• 4-minute read
  • 2nd October 2019

7 Beginners’ Tips on Writing Poetry

Oscar Wilde once wrote, “A poet can survive anything but a misprint.” It’s lucky for poets, then, that we provide an outstanding poetry proofreading service! But before anyone can proofread a poem, someone needs to write it.

So, what goes into a good poem? If you’ve never written any poetry before, you might not be sure where to start. But with our seven top poetry tips for beginners, you’ll be ready to begin writing in no time.

1. Types of Poetry

Poetry is a hugely varied art form, including everything from silly limericks to Homeric epics. Some common poetic styles and forms include:

  • Acrostics – Poems in which the first letter of each line spells a word.
  • Haikus – A Japanese poetic style comprising three lines and 17 syllables.
  • Lyric Poetry – Poems that express emotions or feelings.
  • Sonnets – Poems with 14 lines that follow one of several rhyme schemes.
  • Shape Poems – Poems where the words on the page create an image.

If you’re not sure which style appeals to you, try reading different types of poetry to get some some ideas of where you might want to start.

2. Focus on the Little Things

It can be tempting to make every poem about BIG subjects, such as love or suffering. But some of the most effective poetry is about everyday things. William Carlos Williams, for instance, took inspiration from a red wheelbarrow to write a short poem many now consider a classic.

William Carlos Williams’ muse.

Focusing on the little things like this can help root your poetry in the real world. So, if you’re not sure what to write about, why not pick something from your own experience? Maybe something you take for granted? Think about how you can turn the ordinary into the extraordinary!

3. It Doesn’t Have to Rhyme

Rhyme may be one of the first things you think of when you hear the word “poetry.” But poems don’t have to rhyme. And relying too heavily on rhyme can make a poem seem simplistic.

Luckily, though, poems don’t have to follow any rules! There’s even a term for poems that don’t have a rhyme scheme or regular rhythm: free verse. These poems typically sound more like speech.

The point is that, while poems often use familiar techniques like rhyme, the poet (i.e., you) decides whether and how to use these techniques. So be creative, even if it means breaking the rules.

4. Avoid Clichés

Like rhyme, metaphor, simile, and other literary devices are common in poetry, offering ways to make your language expressive. And looking at how people have used them can be a great source of inspiration.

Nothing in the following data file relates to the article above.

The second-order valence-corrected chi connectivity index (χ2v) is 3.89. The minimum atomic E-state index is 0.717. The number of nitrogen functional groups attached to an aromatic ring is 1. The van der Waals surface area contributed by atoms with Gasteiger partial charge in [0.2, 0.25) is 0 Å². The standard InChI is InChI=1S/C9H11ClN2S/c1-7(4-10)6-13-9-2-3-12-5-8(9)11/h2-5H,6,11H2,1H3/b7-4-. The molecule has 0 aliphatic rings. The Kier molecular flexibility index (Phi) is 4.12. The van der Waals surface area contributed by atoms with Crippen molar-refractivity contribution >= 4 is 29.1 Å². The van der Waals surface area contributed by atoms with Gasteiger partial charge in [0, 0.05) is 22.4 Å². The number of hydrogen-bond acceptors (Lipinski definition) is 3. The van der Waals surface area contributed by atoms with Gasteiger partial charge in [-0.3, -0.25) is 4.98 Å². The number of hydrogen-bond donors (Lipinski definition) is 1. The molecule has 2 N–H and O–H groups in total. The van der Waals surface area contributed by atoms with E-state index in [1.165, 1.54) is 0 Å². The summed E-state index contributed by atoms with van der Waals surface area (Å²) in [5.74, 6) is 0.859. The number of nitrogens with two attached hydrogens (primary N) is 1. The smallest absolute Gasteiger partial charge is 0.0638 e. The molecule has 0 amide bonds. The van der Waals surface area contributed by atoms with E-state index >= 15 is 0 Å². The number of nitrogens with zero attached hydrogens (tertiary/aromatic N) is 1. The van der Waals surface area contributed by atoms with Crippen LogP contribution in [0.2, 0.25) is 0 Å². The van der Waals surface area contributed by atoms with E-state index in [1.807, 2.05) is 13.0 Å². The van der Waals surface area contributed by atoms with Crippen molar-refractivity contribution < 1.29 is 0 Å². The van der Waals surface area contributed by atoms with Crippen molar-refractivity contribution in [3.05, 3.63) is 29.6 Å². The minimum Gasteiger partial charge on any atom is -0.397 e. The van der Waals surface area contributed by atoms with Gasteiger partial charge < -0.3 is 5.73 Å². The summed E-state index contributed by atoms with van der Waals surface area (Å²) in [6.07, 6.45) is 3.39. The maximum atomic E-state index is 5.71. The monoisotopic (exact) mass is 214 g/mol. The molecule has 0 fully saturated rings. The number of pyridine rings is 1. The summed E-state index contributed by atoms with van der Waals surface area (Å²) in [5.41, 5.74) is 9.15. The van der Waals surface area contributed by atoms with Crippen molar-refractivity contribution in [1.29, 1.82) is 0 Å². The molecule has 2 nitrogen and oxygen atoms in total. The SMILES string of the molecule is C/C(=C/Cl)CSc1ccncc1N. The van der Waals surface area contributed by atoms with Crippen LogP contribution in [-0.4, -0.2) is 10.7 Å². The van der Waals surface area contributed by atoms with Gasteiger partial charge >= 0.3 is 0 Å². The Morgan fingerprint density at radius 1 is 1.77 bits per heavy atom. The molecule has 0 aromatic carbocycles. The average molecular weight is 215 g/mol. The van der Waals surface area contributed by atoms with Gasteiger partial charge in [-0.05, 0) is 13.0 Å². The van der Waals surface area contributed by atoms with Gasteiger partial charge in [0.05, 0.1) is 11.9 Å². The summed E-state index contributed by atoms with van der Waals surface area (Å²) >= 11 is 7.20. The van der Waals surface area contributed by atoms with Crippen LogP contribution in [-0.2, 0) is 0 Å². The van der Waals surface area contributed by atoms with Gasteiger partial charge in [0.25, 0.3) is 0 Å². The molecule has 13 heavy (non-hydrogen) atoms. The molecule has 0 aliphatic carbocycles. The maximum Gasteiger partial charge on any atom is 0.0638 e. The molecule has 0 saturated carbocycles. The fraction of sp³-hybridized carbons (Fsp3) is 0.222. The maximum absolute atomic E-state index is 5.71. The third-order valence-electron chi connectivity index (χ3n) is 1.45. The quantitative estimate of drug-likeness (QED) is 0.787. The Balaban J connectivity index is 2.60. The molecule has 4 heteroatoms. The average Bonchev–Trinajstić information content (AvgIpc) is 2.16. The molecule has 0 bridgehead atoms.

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However, try to avoid clichéd imagery in your writing.

Thousands of poets have compared a lover to the sun, for example, so this image has lost its impact. Picking something unlikely for a poetic image, on the other hand, can make a huge impression. For instance, only John Cooper Clarke has written about love by saying, “I wanna be your vacuum cleaner/breathing in your dust.”

A truly romantic image.

5. Writing Exercises

Like any skill, writing poetry takes practice. Therefore, it’s a good idea to try out some poetry writing exercises now and then, especially if you’re stuck for something to write about. You could try writing a poem in the style of your favorite poet, for example. The key is to keep writing and learning!

6. Read Your Poetry Out Loud

Not all poetry is meant to be read out loud, but it can be a great way to get a different perspective on a work in progress. See how it sounds when you read it and whether that gives you any new ideas.

If you want a little support, you could even join a poetry workshop or writing group. The idea of reading your poetry in front of strangers might seem intimidating at first, but your fellow poets should make you feel welcome and the feedback can help you improve as a writer.

7. Embrace Failure

When starting out, your poetry might not be quite at Wordsworth’s level. But that’s okay! Poetry, like any art, is about experimenting. And even a “bad” poem is a chance to learn something.

The key to success is to write, seek feedback, and then write some more!

And don’t give up on a poem just because it doesn’t work right away. Instead, leave it for a day or two and come back with fresh eyes. A little editing might just reveal a diamond in the rough!

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